# Why don’t we feel the rotation of earth?« Back to Questions List

Movement of earth could be defined using two terms – Revolution and Rotation. Revolution is going around a different object and rotation is going around the same object. The earth rotates on its own axis and revolves around the sun. It takes about a year for a complete revolution and about a day for one complete rotation.

All of the planets in the Solar System except Venus rotate counter-clockwise. Venus rotates clockwise. The rotation of Venus is backwards relative to earth. So the eastern regions of the planets rotating counter-clockwise see the Sun before western regions.

At the equator, the speed of spin is 1000miles/hr about its axis. It is moving at speed of 67,000 miles/hr around the sun. We don’t feel anything because all these movements are always constantly happening. For instance, when you travel by car, the passengers or the objects inside the car move with the same speed as that of the car. When the car hits a bump on the road suddenly, the passengers or the objects inside the car undergo a jerk. As per Newton’s law, any object will continue to be in a state of motion or rest unless a force acts on it. As per this logic, we may not feel the rotation or revolution of earth unless the earth slows down or picks up speed considerably.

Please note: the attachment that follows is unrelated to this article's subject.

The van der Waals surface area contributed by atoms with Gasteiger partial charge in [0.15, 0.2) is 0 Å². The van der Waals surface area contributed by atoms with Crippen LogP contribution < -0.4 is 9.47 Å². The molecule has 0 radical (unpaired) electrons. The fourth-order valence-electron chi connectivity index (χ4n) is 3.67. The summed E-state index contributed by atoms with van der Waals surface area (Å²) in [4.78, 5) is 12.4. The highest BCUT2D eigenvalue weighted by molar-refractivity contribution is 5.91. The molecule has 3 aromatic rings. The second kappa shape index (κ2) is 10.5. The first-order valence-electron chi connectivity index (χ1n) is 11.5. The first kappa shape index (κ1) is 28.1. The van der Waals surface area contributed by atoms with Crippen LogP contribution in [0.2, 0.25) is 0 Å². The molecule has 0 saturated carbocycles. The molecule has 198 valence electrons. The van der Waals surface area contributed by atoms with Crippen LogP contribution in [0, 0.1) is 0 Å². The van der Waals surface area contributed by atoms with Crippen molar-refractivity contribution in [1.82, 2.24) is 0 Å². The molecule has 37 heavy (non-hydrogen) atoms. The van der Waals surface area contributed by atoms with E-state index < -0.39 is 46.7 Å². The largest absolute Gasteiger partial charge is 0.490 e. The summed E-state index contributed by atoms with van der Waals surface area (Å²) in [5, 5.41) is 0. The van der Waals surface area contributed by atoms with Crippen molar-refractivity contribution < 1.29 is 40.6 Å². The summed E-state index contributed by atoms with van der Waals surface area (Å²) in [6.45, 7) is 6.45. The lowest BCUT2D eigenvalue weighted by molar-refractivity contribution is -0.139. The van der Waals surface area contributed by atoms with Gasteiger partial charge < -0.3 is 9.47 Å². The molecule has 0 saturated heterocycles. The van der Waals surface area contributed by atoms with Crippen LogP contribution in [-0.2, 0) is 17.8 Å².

Does the rotation of earth affect any phenomenon? Yes, it affects the wind patterns. The rotation is responsible for deflecting winds which would otherwise be blowing straight from high pressure regions to low pressure regions. Because of earth’s rotation, the winds get deflected from their original straight path. This is the reason for calling winds from north as north easterly winds and winds from south as south easterly winds. This effect caused by earth’s rotation is called Coriolis Effect.

There are lots of forces that try to vary the earth’s speed. These are moon’s gravity, high tides, solar winds, changes in earth’s atmosphere etc. Even then we don’t feel its significance as the variation is in the range of very few milliseconds.